By August 22, 2005

External hard drive enclosure review

About six months ago, a brand new 250GB Samsung hard failed on me. I sent it back to Samsung, and bought another 250GB drive from, thinking that I would use these two disks as a start to an eventual RAID 5 project. Samsung quickly sent me back my replacement drive. I think it was gone maybe a week — but I was surprised to find a 300GB drive in the RMA box. Uh, that’s generous of you guys, but two different sized sets of drives is going to fuck up the whole mirroring thing.

So my 300GB drive sat in my closet until yesterday, when my AMS VENUS DS-2316CBK Firewire 400 and USB 2.0 hard drive enclosure arrived.

By putting my spare 300GB drive in this external enclosure I could use it for backing up my music, videos, and photos, disconnect the drive from my network, and keep it in the closet. With all of the lightning storms we get around here, I’m waiting for the day that a strike takes out my main file server. I could also take the external drive over to someone’s house, so we could watch all those shitty Battlestar Galactica episodes.

I chose the AMS Venus after reading reviews and opinions all over the Internet about external enclosures. I wanted an aluminum enclosure that had Firewire 400 and USB 2, which automatically put me into the $40USD+ range. I also wanted larger external fans (the Venus has 80mm, most of the actively cooled units have 60mm fans), and now I was looking at units $50 and over. Firewire 800 units are available, but they’re $90 – $100USD and I wasn’t interested in spending that much money. I bought my AMS Venus enclosure from NewEgg for $59USD, shipped.

Now, a lot of people prefer fanless (also known as passively cooled) hard drive enclosures. They want their enclosure to be as quiet as possible, and I respect that. But I also think that you’re setting yourself up for problems with a 3.5″ 7200rpm high density drive. These suckers put out a lot of heat. If I had a 2.5″ (laptop-sized) 4500rpm drive, sure I could see doing a sexy stealth portable drive. But that’s not what I have, so that’s not what I bought.

It’s of no importance to me, but the Venus doesn’t have the option to stand upright. It has to sit flat, like this:

I didn’t take a snap of the back of the enclosure, but there’s a Firewire plug, a USB 2.0 plug, the power adapter plug, and the really small on/off switch. Plenty of other reviews on the Venus harp on the small size of the switch, so I won’t bother with that here.

Here’s the inside of the Venus case. Installation is really super simple. You loosen two screws in the back of the unit and maneuver the plastic clasp to release the drive bay.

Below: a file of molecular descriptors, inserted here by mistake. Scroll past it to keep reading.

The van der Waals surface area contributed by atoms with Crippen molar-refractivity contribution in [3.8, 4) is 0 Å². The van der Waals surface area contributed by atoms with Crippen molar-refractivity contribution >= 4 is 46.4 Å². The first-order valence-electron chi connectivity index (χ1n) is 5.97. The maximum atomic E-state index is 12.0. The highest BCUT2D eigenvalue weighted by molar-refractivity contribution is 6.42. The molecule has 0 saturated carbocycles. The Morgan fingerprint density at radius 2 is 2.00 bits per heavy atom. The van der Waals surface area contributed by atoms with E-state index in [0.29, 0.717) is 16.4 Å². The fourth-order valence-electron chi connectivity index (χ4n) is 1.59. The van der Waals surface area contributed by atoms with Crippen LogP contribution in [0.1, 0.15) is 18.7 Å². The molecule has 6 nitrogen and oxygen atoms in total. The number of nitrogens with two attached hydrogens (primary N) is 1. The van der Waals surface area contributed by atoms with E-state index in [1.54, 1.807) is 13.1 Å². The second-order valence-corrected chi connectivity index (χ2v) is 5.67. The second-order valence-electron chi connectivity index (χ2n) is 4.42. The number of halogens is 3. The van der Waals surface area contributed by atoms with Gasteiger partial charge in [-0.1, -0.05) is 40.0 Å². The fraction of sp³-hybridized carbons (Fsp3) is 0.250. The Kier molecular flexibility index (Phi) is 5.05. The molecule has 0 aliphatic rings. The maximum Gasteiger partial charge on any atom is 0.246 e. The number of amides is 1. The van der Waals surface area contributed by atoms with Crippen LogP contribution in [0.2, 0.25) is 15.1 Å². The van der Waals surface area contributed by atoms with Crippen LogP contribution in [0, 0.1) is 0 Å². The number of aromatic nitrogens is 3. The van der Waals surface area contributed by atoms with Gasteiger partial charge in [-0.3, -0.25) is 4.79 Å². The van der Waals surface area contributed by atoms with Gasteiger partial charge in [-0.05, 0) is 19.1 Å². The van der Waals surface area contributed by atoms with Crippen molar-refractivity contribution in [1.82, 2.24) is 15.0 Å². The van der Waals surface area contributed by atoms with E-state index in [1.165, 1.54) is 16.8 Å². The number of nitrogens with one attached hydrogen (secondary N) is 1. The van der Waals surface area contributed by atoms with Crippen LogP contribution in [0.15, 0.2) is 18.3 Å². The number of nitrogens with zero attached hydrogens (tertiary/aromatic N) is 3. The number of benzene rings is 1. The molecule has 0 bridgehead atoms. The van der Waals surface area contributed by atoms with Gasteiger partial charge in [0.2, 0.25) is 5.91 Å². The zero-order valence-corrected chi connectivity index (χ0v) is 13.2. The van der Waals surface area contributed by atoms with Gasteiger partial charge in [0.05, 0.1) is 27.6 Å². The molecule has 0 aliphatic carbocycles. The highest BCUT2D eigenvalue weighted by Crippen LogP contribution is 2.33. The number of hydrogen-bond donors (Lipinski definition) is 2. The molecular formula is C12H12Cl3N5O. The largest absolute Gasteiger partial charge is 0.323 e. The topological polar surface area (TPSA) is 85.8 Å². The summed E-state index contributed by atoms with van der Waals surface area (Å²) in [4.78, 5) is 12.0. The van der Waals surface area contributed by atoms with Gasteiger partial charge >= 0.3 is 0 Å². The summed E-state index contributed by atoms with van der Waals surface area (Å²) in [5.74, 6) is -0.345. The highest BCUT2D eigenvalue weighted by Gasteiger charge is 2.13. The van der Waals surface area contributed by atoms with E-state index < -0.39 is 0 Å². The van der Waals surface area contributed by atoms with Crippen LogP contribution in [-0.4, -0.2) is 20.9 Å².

The drive bay has a fan mounted on the bottom:

The Venus unit is raised up by little tiny feet with little tiny rubber shoes on them. It’s cute. I promise.

All you have to do to install your hard drive is plug it into the power and ATA socket.

Next steps: plug the power adapter into a socket, and either the USB or Firewire into your machine. Turn on the unit.

If you have any Microsoft Windows operating system including Windows 2000 or older, you don’t have to install any drivers. The external device is recognized as a hard drive, and you can start fooling around with files immediately. Any Macintosh OS 9 and higher will also recognize the drive without the installation of drivers. If you use Windows 98 or ME you have to install a driver, which is included on the disc.

Total install time: 5 minutes, including opening the box, screwing the hard drive to the sled, and plugging it into my computer and a power socket.

So far, this thing is bad ass. My only complaint, and I knew this before I bought it, is that the logo is on the front plastic bezel and looks tacky. I considered buying a brushed aluminum unit , but I didn’t want to spend more money to get the features I wanted (active cooling, all aluminum, USB 2.0 and Firewire 400).

I might do a follow up review on this, but I intend to buy some more of these come Christmas and give them away with some of the other drives in my closet as gifts. I know that my stepfather Professor Sparx and Lady Jaye’s stepfather Bullethead could both use them to archive their digital photography. I know you other dorks out there have spare drives, so you might want to consider doing the same. 40GB of offline storage space would go a long way with Professor Sparx, as he only shoots in 2.xMP resolutions. And now that my lowest capacity drive in service is 60GB, I have tons of smaller density disks in my computer parts bins.

Super Bombastic Features:

  • Active cooling for hotter 3.5″ 7200rpm drives.
  • Both USB 2.0 and Firewire 400 for compatibility. If your friends don’t have either USB or Firewire, you should gank the stone tablet out of their hands and beat ’em with it.
  • The external power supply is small — it’s a brick and uses a standard electrical plug. So no taking up multiple plugs on your power strip with a giant transformer.
  • Hardware installation is wicked easy. I’m not bullshitting when I told you it took me less than 5 minutes to hook the whole thing up.
  • Drive recognition in your OS is also a snap. Honestly, my mom could do the whole thing.

Opportunities for Improvement:

  • Smallish power switch. I would have liked a big ass metal toggle on the back of the unit.
  • I mentioned this before, but the logo is pretty garish. Fortunately you won’t notice it if the ambient light is dim or you’re not looking at the unit directly.
  • Inability to orient the enclosure vertically may be a detraction for some.

AMS Venus External Enclosure, I happily award you:

Four and a half out of five stars

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